Spain's colonial empire was one of the largest in the world. But, like many former empires, it was founded on the exploration and exploitation of new lands and resources and grew rapidly in size and power. The Spanish empire controlled colonies in North America, South America, Africa, and Asia, making it one of the most diverse and far-reaching empires in history. Indeed, at the height of the Spanish Empires' power, it controlled 35 colonies that spanned every continent on earth except Australia and Antarctica. However, over time the Spanish empire began to decline. Many of its colonies became independent countries, and others were lost to other European powers. Today, Spain's colonial legacy is still evident in the culture and architecture of many former colonies and their relationship continues to be fraught with tension.
The Colonization of the West Indies (The Caribbean Islands)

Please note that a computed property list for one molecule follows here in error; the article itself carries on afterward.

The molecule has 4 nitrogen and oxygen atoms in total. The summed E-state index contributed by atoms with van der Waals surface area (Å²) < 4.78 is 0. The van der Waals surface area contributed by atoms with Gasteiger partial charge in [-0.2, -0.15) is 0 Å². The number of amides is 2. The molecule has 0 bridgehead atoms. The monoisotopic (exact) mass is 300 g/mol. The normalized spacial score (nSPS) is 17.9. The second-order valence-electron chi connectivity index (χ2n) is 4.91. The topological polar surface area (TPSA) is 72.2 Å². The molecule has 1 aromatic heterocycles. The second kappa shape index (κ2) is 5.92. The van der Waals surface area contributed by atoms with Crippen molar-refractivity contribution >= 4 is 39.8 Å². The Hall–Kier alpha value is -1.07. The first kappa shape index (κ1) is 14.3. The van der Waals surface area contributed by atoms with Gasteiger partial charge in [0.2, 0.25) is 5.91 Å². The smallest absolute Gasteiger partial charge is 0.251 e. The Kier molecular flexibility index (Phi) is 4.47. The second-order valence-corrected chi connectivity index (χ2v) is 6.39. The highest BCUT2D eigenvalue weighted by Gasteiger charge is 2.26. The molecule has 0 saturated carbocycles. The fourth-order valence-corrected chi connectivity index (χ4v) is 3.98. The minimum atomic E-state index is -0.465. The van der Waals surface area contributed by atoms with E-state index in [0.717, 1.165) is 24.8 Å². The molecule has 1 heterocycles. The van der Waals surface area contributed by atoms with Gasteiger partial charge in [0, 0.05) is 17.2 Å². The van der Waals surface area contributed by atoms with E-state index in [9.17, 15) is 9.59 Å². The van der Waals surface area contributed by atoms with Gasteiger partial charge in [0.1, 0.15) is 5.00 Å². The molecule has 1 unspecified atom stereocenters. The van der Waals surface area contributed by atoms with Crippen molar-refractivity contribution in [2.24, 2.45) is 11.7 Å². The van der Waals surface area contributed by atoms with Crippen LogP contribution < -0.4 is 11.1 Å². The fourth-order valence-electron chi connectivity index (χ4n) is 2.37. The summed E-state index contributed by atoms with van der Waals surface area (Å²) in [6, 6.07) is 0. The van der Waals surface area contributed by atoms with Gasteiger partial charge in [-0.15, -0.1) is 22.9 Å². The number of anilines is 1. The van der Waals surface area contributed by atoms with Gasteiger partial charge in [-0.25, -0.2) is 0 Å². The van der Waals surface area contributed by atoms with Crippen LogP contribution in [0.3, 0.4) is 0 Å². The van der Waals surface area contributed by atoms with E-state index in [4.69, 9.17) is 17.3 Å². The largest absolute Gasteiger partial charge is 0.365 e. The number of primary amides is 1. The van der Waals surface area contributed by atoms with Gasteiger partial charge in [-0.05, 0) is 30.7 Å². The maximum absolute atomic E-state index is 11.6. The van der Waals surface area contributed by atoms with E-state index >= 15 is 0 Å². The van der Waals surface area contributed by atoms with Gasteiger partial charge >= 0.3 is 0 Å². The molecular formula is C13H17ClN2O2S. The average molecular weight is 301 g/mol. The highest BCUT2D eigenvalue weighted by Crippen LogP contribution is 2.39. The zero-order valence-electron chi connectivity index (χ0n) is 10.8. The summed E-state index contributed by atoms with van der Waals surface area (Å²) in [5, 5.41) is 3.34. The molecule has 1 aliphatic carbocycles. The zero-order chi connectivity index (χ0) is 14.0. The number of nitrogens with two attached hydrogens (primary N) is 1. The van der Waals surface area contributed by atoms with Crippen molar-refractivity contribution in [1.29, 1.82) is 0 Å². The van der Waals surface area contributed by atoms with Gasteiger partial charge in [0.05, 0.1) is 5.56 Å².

Isabela was the first colony in the New World founded by the Spanish Empire. It was located on the island of Hispaniola (the island that makes up modern-day Haiti and the Dominican Republic). It was named after Queen Isabella I of Castile, who sponsored Christopher Columbus' expedition to the West Indies. The city was founded in the year 1493 by Columbus and his men.
It was during Christopher Columbus' second journey to the Caribbean Ocean that he decided to establish a colony on Hispaniola. He had been impressed by the island's natural resources and strategic location. The colony would serve as a base from which the Spanish could explore and conquer the rest of the Americas.
The colony of Isabela was not a success. It was plagued by disease, hunger, and conflict with the Native Americans. The fate of Isabella was sealed. It was abandoned and soon forgotten. In 1496, Bartholomew Columbus, who was Christopher Columbus' younger brother, founded a second colony called Santo Domingo, which would become the capital of the modern-day Dominican Republic.